Most of Rap’s promising up-and-comers have gained prominence from superstar cosigns. And more power to them: the likes of Drake, Nicki Minaj, J. Cole, and Big Sean prove the genius eyes and ears of Lil Wayne, Jay-Z and Kanye West on a daily basis. But Big K.R.I.T. has built his buzz the old-fashioned way: through good music. The Mississippi-bred emcee/producer’s mixture of introspective rhymes, southern ig’nance and soulful self-made production earned him a legion of followers with his free K.R.I.T. Wuz Here mixtape-album last May, and a record deal with Def Jam within the same month. less than a year later, Returnof4Eva shows that he hasn’t lost a step.
Despite being a relative youngster at 24 years old, Big K.R.I.T. has a clear respect for the southern Rap tradition—box-car whips, rattling trunks and thick belles are covered on both surface and personal levels. “My Sub” showcases and pays homage to sthe bass-heavy sounds that his region is known for, “Shake It” narrates K.R.I.T. gaming a scandalous stripper, and “Rotation” captures candy-painted escapism in a manner that would make the late Pimp C proud. The stellar “Time Machine” takes it a step further, when he and Chamillionaire hop in a slab to reminisce about their youths while shouting out greats like Scarface and UGK. Big K.R.I.T.’s ability to contextualize southern culture into his own style and life without featuring the legends themselves on the songs (aside from the David Banner-assisted “Sookie” ) is notable, especially so early in his career.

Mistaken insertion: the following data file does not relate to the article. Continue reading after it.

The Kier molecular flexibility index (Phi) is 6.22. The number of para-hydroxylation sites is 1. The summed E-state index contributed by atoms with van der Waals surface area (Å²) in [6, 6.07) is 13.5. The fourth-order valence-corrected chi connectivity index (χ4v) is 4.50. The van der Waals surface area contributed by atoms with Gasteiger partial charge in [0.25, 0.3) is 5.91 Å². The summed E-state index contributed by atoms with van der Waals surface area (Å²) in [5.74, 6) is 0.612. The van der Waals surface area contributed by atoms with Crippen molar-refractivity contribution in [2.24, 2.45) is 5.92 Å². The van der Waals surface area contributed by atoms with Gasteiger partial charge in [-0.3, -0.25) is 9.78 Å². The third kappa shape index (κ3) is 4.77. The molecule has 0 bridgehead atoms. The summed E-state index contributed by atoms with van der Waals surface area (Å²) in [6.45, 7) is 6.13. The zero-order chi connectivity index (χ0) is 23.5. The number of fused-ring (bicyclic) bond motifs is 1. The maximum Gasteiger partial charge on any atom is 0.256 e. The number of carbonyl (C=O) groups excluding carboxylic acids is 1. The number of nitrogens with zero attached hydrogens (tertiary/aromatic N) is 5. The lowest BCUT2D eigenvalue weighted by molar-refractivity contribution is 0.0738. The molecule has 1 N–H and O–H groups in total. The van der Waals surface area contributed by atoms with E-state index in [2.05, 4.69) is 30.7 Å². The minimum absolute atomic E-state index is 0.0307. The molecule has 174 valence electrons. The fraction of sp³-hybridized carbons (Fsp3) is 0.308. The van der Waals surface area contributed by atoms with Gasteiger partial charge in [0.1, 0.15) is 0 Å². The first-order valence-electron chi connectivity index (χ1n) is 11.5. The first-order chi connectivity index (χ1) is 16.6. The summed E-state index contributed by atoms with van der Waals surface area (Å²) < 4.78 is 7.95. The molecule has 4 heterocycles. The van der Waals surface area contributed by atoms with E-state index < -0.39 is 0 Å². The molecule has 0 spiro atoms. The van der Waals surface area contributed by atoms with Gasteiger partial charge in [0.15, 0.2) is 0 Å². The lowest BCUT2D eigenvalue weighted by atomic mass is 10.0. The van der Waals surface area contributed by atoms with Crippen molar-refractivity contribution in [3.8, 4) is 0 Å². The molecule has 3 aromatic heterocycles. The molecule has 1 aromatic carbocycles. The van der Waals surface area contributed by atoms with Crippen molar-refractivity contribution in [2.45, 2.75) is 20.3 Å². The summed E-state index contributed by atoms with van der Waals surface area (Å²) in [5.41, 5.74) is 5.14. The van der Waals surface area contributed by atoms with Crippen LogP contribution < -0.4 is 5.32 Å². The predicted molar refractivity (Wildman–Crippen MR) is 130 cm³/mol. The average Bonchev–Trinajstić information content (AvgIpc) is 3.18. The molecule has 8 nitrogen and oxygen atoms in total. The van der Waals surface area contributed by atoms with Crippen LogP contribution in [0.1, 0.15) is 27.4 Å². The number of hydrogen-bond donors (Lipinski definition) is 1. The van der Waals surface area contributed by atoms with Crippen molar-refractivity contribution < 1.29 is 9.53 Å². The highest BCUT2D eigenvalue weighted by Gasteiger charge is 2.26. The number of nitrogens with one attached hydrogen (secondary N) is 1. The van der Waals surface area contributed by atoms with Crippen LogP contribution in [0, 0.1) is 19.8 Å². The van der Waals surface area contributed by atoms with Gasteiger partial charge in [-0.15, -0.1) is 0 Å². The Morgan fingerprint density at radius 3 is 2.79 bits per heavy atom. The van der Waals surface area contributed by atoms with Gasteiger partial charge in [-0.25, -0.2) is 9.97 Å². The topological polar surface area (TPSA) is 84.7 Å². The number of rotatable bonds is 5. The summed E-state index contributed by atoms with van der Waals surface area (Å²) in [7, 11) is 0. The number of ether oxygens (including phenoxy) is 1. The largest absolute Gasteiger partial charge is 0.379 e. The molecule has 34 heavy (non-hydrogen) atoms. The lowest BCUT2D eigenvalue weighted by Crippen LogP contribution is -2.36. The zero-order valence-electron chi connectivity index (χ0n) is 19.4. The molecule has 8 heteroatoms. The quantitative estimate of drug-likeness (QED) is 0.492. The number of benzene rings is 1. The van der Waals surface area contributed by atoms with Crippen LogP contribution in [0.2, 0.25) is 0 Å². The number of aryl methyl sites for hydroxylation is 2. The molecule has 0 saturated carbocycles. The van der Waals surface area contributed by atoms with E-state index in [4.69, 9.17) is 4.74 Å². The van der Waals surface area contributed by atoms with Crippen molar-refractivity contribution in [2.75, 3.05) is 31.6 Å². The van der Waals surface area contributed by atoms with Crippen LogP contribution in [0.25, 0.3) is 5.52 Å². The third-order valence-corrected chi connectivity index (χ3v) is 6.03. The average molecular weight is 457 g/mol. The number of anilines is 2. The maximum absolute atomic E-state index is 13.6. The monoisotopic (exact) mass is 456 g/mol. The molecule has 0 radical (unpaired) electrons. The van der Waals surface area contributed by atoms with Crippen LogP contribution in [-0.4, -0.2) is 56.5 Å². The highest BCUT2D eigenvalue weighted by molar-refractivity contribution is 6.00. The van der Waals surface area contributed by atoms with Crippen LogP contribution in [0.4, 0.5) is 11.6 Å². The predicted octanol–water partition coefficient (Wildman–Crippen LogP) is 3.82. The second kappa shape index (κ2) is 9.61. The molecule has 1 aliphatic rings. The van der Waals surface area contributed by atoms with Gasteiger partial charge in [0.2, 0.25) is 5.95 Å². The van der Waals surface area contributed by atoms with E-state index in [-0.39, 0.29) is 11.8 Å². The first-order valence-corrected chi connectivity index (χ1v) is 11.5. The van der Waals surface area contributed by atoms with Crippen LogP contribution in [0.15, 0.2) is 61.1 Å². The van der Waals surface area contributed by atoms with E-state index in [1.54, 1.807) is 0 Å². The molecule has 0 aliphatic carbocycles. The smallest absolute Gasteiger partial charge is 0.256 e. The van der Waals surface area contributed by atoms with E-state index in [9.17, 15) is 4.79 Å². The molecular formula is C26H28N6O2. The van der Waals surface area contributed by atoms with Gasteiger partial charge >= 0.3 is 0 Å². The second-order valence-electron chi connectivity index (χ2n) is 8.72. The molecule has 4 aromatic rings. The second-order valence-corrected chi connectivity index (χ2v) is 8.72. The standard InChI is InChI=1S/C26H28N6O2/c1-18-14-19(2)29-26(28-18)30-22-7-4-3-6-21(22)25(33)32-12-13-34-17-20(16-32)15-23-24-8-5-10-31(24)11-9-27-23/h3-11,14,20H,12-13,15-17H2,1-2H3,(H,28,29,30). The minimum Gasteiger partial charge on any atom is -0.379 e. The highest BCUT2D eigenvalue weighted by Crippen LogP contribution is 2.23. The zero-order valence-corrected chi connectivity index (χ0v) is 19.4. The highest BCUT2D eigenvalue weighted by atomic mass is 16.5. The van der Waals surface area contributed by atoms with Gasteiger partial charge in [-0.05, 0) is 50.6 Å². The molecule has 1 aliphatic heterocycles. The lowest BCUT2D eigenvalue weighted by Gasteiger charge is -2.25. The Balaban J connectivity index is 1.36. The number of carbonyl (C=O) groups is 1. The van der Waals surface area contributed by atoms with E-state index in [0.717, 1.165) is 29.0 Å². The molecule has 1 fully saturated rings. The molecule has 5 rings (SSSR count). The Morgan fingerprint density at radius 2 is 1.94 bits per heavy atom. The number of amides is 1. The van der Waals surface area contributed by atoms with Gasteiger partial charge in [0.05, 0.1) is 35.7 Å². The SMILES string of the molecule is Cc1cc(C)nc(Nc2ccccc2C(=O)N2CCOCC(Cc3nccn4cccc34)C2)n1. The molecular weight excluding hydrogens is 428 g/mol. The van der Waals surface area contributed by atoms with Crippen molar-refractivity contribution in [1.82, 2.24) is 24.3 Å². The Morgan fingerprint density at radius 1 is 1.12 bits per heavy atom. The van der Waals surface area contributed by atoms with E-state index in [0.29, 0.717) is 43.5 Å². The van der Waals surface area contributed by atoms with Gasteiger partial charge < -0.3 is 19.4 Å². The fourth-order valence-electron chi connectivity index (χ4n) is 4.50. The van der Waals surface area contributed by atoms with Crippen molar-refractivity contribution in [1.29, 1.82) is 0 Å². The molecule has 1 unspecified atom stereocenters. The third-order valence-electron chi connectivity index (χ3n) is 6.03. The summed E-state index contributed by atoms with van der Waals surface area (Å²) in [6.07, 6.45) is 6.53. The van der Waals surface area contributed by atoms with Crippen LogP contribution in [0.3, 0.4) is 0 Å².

Another highlight of Returnof4eva is is an apparent “less is more attitude,” as K.R.I.T. creates emotive, conceptual music without complicating things with complex punchlines or indigestible concepts. Candid imagery and simplistic metaphors—“looking for a fix in broken times,” and the hunt-or-be-hunted mentality of “Lions and Lambs”—are more than enough for him to deliver his messages. “Rise And Shine” pushes listeners to hustle for their goals day in and day out, and “Dreamin” sees K.R.I.T. using a soulful backdrop to reminisce youthful days of pursuing a rap career. The simple, effective metaphors continue with “Highs and Lows” (“Life is an EQ of highs and lows”), “King’s Blues” shares the pressures of being the head of a households. The most complicated song here is “Another Naïve Individual Glorifying Greed and Encouraging Racism,” only because of the “N.I.G.G.E.R.” acronym—and even that is plainly said in the chorus, which is stuffed in between three passionate, discrimination-tinged narratives and an excerpt from Spike Lee’s seminal film Bamboozled.
Big K.R.I.T. is already an exceptional lyricist, he very exceptionally produces all of Returnof4eva himself. With his skill set, respect for the past and a refreshing mix of confidence and sincerity, he has all the makings to be mentioned alongside Southern legends if he continues this output on his Def Jam debut. But when the cosigns come pouring in, don’t associate them with his come-up—just know that is when he has officially arrived.
DX Consensus: “Free Album” (the highest possible praise for a mixtape).